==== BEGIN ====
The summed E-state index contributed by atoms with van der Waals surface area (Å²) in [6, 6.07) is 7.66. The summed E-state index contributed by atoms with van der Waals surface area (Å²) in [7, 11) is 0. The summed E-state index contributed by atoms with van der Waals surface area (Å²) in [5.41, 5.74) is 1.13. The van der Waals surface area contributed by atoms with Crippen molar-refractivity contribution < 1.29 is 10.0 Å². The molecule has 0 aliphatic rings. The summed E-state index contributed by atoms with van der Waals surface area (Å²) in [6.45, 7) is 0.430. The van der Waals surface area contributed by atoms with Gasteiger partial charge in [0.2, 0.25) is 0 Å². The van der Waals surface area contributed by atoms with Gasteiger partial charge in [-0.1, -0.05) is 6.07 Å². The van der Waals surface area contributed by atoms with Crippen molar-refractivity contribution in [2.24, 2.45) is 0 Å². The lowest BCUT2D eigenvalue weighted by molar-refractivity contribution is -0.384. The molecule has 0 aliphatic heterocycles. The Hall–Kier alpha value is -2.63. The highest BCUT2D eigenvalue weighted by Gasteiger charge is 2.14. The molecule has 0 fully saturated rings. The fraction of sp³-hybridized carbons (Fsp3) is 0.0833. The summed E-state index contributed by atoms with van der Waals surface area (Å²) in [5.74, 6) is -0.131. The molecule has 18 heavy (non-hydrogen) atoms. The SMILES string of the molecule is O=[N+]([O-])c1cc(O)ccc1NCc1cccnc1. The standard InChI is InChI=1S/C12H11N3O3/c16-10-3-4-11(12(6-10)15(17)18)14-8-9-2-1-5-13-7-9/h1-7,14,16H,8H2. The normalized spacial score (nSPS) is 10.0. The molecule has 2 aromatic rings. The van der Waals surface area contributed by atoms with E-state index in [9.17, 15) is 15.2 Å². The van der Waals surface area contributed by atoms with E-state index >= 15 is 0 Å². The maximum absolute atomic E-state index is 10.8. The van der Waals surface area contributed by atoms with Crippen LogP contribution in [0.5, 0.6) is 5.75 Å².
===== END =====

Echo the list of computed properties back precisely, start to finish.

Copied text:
The summed E-state index contributed by atoms with van der Waals surface area (Å²) in [6, 6.07) is 7.66. The summed E-state index contributed by atoms with van der Waals surface area (Å²) in [7, 11) is 0. The summed E-state index contributed by atoms with van der Waals surface area (Å²) in [5.41, 5.74) is 1.13. The van der Waals surface area contributed by atoms with Crippen molar-refractivity contribution < 1.29 is 10.0 Å². The molecule has 0 aliphatic rings. The summed E-state index contributed by atoms with van der Waals surface area (Å²) in [6.45, 7) is 0.430. The van der Waals surface area contributed by atoms with Gasteiger partial charge in [0.2, 0.25) is 0 Å². The van der Waals surface area contributed by atoms with Gasteiger partial charge in [-0.1, -0.05) is 6.07 Å². The van der Waals surface area contributed by atoms with Crippen molar-refractivity contribution in [2.24, 2.45) is 0 Å². The lowest BCUT2D eigenvalue weighted by molar-refractivity contribution is -0.384. The molecule has 0 aliphatic heterocycles. The Hall–Kier alpha value is -2.63. The highest BCUT2D eigenvalue weighted by Gasteiger charge is 2.14. The molecule has 0 fully saturated rings. The fraction of sp³-hybridized carbons (Fsp3) is 0.0833. The summed E-state index contributed by atoms with van der Waals surface area (Å²) in [5.74, 6) is -0.131. The molecule has 18 heavy (non-hydrogen) atoms. The SMILES string of the molecule is O=[N+]([O-])c1cc(O)ccc1NCc1cccnc1. The standard InChI is InChI=1S/C12H11N3O3/c16-10-3-4-11(12(6-10)15(17)18)14-8-9-2-1-5-13-7-9/h1-7,14,16H,8H2. The normalized spacial score (nSPS) is 10.0. The molecule has 2 aromatic rings. The van der Waals surface area contributed by atoms with E-state index in [9.17, 15) is 15.2 Å². The van der Waals surface area contributed by atoms with E-state index >= 15 is 0 Å². The maximum absolute atomic E-state index is 10.8. The van der Waals surface area contributed by atoms with Crippen LogP contribution in [0.5, 0.6) is 5.75 Å².